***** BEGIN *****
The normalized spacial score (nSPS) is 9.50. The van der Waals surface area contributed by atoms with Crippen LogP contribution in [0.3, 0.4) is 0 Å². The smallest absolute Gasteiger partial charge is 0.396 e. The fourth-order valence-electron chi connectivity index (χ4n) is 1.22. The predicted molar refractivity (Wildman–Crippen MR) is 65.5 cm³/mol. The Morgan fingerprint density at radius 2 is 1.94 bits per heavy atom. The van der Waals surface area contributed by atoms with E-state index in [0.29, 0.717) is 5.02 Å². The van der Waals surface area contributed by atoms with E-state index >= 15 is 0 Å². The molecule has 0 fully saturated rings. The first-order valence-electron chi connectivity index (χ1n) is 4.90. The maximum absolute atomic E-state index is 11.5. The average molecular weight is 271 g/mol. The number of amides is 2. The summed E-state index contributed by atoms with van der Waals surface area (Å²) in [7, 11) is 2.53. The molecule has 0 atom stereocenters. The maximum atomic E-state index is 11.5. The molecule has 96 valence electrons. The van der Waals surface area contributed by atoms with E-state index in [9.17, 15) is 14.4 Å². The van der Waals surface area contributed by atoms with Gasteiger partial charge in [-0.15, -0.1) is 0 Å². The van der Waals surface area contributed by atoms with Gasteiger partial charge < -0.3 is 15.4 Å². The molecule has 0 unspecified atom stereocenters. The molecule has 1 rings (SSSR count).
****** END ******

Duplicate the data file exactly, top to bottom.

The normalized spacial score (nSPS) is 9.50. The van der Waals surface area contributed by atoms with Crippen LogP contribution in [0.3, 0.4) is 0 Å². The smallest absolute Gasteiger partial charge is 0.396 e. The fourth-order valence-electron chi connectivity index (χ4n) is 1.22. The predicted molar refractivity (Wildman–Crippen MR) is 65.5 cm³/mol. The Morgan fingerprint density at radius 2 is 1.94 bits per heavy atom. The van der Waals surface area contributed by atoms with E-state index in [0.29, 0.717) is 5.02 Å². The van der Waals surface area contributed by atoms with E-state index >= 15 is 0 Å². The molecule has 0 fully saturated rings. The first-order valence-electron chi connectivity index (χ1n) is 4.90. The maximum absolute atomic E-state index is 11.5. The average molecular weight is 271 g/mol. The number of amides is 2. The summed E-state index contributed by atoms with van der Waals surface area (Å²) in [7, 11) is 2.53. The molecule has 0 atom stereocenters. The maximum atomic E-state index is 11.5. The molecule has 96 valence electrons. The van der Waals surface area contributed by atoms with E-state index in [9.17, 15) is 14.4 Å². The van der Waals surface area contributed by atoms with Gasteiger partial charge in [-0.15, -0.1) is 0 Å². The van der Waals surface area contributed by atoms with Gasteiger partial charge < -0.3 is 15.4 Å². The molecule has 0 unspecified atom stereocenters. The molecule has 1 rings (SSSR count).